"Peter is not a bad man."
Translation:Péter nem egy rossz ember.
Here, in this context, "ember" is like "person". So, you would use the same "ember" for both men and women.
If you say "nem egy rossz férfi", or "nem egy rossz nő", you are talking about the person's attractiveness. Like, "look at that woman, not baaad, not bad at all!" - could be "nem (egy) rossz nő!" As in "a very attractive woman". Or "nem egy rossz férfi" is a "handsome man". The same goes with a positive sentence. She is a "good woman" - "jó nő" means a very attractive woman.
So, choose your words carefully. :)
For this sentence to be clear to the English speaker, it should read that "Peter is a good person." Using "man" in English has a very specific connotation, and does not get used generally. You would never say in English (Except maybe to be ironic) "Judy is a good man." The intended connotation in Hungarian should use the term "person" for the English half of the translation.
The sentence is: Peter is not a bad man. We don't know if the person who wrote it meant physically (in a colloquial way) or not. Using ferfi should be accepted, as it is grammatically correct. To avoid any confusion the sentence should be: Peter is not a bad person. Your comment is nevertheless very useful and I will rebember it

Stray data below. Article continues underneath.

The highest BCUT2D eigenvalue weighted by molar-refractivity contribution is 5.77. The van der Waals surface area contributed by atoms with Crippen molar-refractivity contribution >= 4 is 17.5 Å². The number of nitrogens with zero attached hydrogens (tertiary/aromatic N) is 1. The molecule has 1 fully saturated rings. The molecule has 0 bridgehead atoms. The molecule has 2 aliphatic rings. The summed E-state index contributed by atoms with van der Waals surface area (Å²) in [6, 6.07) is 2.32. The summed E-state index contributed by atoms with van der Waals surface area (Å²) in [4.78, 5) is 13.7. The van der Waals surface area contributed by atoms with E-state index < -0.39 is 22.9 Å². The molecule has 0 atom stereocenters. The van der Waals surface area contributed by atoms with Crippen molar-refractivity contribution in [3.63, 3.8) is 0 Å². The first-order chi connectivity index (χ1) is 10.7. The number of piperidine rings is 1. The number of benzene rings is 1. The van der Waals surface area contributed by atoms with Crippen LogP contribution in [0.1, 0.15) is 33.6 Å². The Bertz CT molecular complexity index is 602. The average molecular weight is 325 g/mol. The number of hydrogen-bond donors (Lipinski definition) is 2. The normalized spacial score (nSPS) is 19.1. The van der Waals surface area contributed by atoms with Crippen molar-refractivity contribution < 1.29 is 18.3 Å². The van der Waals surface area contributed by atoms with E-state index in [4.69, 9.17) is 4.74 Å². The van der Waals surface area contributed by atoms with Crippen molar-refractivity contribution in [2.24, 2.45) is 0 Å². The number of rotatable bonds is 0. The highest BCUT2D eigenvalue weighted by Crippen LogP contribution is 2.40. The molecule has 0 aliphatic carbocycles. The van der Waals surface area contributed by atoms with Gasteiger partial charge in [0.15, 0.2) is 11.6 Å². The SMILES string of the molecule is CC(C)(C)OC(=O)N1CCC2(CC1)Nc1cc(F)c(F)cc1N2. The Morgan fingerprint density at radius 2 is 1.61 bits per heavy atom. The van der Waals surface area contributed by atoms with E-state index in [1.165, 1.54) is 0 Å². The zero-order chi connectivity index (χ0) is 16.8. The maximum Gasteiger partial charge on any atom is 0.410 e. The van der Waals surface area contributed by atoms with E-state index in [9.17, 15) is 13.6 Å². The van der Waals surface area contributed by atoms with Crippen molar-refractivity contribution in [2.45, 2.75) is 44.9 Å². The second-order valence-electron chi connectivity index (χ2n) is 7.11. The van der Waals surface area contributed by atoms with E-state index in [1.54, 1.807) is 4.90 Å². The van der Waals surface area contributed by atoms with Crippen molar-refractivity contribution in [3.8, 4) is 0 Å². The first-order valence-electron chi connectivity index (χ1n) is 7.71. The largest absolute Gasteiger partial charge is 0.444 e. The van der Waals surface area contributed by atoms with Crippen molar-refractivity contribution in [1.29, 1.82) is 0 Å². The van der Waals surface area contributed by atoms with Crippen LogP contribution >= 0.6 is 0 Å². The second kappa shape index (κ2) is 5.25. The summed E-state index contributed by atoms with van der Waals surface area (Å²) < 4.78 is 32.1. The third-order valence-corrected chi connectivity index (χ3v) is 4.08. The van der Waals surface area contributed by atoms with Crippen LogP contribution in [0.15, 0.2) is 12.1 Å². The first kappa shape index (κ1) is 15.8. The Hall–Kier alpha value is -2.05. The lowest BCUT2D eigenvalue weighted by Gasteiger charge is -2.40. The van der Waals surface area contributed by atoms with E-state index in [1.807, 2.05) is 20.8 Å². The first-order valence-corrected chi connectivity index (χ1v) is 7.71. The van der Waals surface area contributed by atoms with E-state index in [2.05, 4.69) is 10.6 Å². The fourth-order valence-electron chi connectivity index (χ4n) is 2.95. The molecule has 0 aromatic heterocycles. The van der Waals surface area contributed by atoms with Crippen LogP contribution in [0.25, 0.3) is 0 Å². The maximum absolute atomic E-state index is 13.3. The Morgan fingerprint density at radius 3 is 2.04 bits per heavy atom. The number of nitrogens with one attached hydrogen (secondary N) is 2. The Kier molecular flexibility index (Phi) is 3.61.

Well, personally I have never heard "... not a bad man" applied to anyone's physical appearance. But it may be, I don't know. But in Hungarian, that is very likely what is meant. So, if you want to be literal, be my guest. If you want to convey the same meaning, I recommend you stick to "ember". :) Or use another adjective. But the general statement for somebody's good-naturedness is
"Nagyon jó ember" - "A very good person"
Man or woman.